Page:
The dielectric layer 114 is disposed on the cathode 112. The material of which the dielectric layer 114 is formed may generally vary as is well known to those skilled in the art. For example, suitable materials include, but are not limited to, perovskite structure dielectric and ferroelectric materials, such as BaTiO3, (BaxCa1-x)TiO3, (BaxSr1-x)TiO3, PbTiO3 and Pb(ZrxTi1-x)O3 (known as “PZT”); complex perovskite relaxation type ferroelectric materials, such as Pb(Mg1/3Nb2/3)O3; bismuth layer compounds, such as Bi4Ti3O12 and SrBi2Ta2O9; and tungsten bronze type ferroelectric materials, such as (SrxBa1-x)Nb2O6 and PbNb2O6. Still other suitable dielectric materials for use in the dielectric layer 114 may include dielectric material, such as SiO2, SiN, SiON, ZrO2, Al2O3, Al3N4, Y2O3, Ta2O5, and so forth. In one particular embodiment, the dielectric layer 114 is formed from barium titanate (BaTiO3).
The dielectric layer 114 may be formed using any of a variety of techniques known to those skilled in the art. For example, the dielectric material used to form the layer 114 may first be admixed with a suitable solvent. Such solvents may include, for instance, glycol ethers, alkyl ketones and aromatic solvents. Suitable glycol ethers may include propylene glycol methyl ether, dipropylene glycol methyl ether, tripropylene glycol methyl ether, ethylene glycol ethyl ether, diethylene glycol butyl ether, and so forth. Suitable alkyl ketones may include lower alkyl ketones, such as acetone, methyl ethyl ketone, ethyl ketone and methylisobutyl ketone, and so forth. Suitable aromatic solvents may include toluene, xylene, and so forth. In one embodiment, barium titanate is added to a solvent in an amount from about 70% to about 90% by weight. The barium titanate and the solvent are then stirred together to form a homogeneous slurry.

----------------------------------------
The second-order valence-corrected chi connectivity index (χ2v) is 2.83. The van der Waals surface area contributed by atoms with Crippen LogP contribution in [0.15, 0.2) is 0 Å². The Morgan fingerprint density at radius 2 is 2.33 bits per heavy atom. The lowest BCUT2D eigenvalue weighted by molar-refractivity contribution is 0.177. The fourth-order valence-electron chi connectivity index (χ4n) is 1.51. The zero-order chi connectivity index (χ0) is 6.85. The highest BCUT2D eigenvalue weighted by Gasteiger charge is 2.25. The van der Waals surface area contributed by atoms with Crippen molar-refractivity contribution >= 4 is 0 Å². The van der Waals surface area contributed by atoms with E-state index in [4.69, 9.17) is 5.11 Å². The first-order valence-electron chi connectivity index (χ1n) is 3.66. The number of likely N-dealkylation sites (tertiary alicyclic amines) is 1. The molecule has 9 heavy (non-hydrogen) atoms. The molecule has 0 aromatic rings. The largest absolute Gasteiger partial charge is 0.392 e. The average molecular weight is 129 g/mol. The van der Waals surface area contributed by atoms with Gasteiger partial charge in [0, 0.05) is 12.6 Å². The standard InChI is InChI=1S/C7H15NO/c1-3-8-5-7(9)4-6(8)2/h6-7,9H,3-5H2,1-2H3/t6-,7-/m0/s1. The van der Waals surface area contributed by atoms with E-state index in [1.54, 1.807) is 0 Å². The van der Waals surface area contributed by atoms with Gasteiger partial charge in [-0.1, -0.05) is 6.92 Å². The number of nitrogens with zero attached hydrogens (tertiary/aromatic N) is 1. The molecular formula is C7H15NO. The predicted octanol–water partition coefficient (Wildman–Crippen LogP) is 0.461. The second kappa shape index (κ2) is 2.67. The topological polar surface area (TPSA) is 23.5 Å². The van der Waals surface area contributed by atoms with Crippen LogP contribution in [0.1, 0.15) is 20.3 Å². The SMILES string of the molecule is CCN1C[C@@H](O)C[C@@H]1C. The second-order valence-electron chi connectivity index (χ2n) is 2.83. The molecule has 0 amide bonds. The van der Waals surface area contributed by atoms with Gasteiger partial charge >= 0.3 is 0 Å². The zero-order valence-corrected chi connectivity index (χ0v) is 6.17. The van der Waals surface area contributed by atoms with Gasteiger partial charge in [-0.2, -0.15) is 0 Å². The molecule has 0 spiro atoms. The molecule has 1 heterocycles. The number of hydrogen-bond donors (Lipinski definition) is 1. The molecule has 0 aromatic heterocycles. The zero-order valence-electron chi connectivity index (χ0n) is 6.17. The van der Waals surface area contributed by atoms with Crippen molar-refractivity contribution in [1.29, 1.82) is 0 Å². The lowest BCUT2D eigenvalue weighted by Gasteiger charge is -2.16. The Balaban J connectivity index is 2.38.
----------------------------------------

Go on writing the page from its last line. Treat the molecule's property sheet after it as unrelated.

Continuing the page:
Upon mixing with a solvent, the dielectric material may also be mixed with a binder. For example, in some embodiments, the binder is added in an amount from about 10 to about 30 parts of the slurry. Suitable binders are well known and include, for instance, epoxy resins, polystyrene, polyethylene, polyvinyl butyral, polyvinyl chloride, polyvinyl acetate, polyvinyl alcohol, polyesters, polyamides, polyacrylonitrile, polyacrylate, polymethylmethacrylate and the like. In some embodiments, the binder is an adhesive thermoplastic reaction product of phenols and an excess of an epihalohydrin. Suitable phenols include bisphenol A, dichlorobisphenol A, tetrachlorobisphenol A, tetrabromobisphenol A, bisphenol F and bisphenol ACP. The reaction is carried out in the presence of a glycol ether or other suitable solvent. To this reaction product is added a resin such as a urethane or an epoxy resin in the range of from about 5 to 6 parts of resin to about 1 part of the epihalohydrin/phenol reaction product. Such binders are described in more detail in U.S. Pat. No. 4,560,902 to Kardon and U.S. Pat. No. 5,352,951 to Kardon, et al., which are incorporated herein in their entirety by reference thereto for all purposes.